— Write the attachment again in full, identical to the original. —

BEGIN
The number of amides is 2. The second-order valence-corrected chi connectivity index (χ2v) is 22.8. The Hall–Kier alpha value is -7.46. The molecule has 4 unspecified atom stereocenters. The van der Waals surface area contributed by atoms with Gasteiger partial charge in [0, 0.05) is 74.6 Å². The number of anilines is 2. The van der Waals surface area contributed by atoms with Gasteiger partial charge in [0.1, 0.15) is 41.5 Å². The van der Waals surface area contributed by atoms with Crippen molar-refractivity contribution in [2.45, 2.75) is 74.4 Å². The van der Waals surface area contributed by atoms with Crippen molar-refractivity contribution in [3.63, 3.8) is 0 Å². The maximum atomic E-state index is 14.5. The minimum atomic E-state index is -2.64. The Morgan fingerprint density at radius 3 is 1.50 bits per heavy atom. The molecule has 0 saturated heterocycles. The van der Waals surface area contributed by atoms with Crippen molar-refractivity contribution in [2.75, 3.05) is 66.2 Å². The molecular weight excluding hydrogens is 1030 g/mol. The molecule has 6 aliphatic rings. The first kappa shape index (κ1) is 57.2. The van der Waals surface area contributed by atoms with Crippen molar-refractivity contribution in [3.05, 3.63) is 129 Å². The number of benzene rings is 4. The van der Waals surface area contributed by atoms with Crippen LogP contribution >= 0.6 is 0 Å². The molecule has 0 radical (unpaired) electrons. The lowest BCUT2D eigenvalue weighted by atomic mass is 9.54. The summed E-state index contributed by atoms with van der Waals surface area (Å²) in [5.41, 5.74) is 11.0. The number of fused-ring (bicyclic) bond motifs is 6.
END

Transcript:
The number of amides is 2. The second-order valence-corrected chi connectivity index (χ2v) is 22.8. The Hall–Kier alpha value is -7.46. The molecule has 4 unspecified atom stereocenters. The van der Waals surface area contributed by atoms with Gasteiger partial charge in [0, 0.05) is 74.6 Å². The number of anilines is 2. The van der Waals surface area contributed by atoms with Gasteiger partial charge in [0.1, 0.15) is 41.5 Å². The van der Waals surface area contributed by atoms with Crippen molar-refractivity contribution in [2.45, 2.75) is 74.4 Å². The van der Waals surface area contributed by atoms with Crippen molar-refractivity contribution in [3.63, 3.8) is 0 Å². The maximum atomic E-state index is 14.5. The minimum atomic E-state index is -2.64. The Morgan fingerprint density at radius 3 is 1.50 bits per heavy atom. The molecule has 0 saturated heterocycles. The van der Waals surface area contributed by atoms with Crippen molar-refractivity contribution in [2.75, 3.05) is 66.2 Å². The molecular weight excluding hydrogens is 1030 g/mol. The molecule has 6 aliphatic rings. The first kappa shape index (κ1) is 57.2. The van der Waals surface area contributed by atoms with Crippen molar-refractivity contribution in [3.05, 3.63) is 129 Å². The number of benzene rings is 4. The van der Waals surface area contributed by atoms with Crippen LogP contribution >= 0.6 is 0 Å². The molecule has 0 radical (unpaired) electrons. The lowest BCUT2D eigenvalue weighted by atomic mass is 9.54. The summed E-state index contributed by atoms with van der Waals surface area (Å²) in [5.41, 5.74) is 11.0. The number of fused-ring (bicyclic) bond motifs is 6.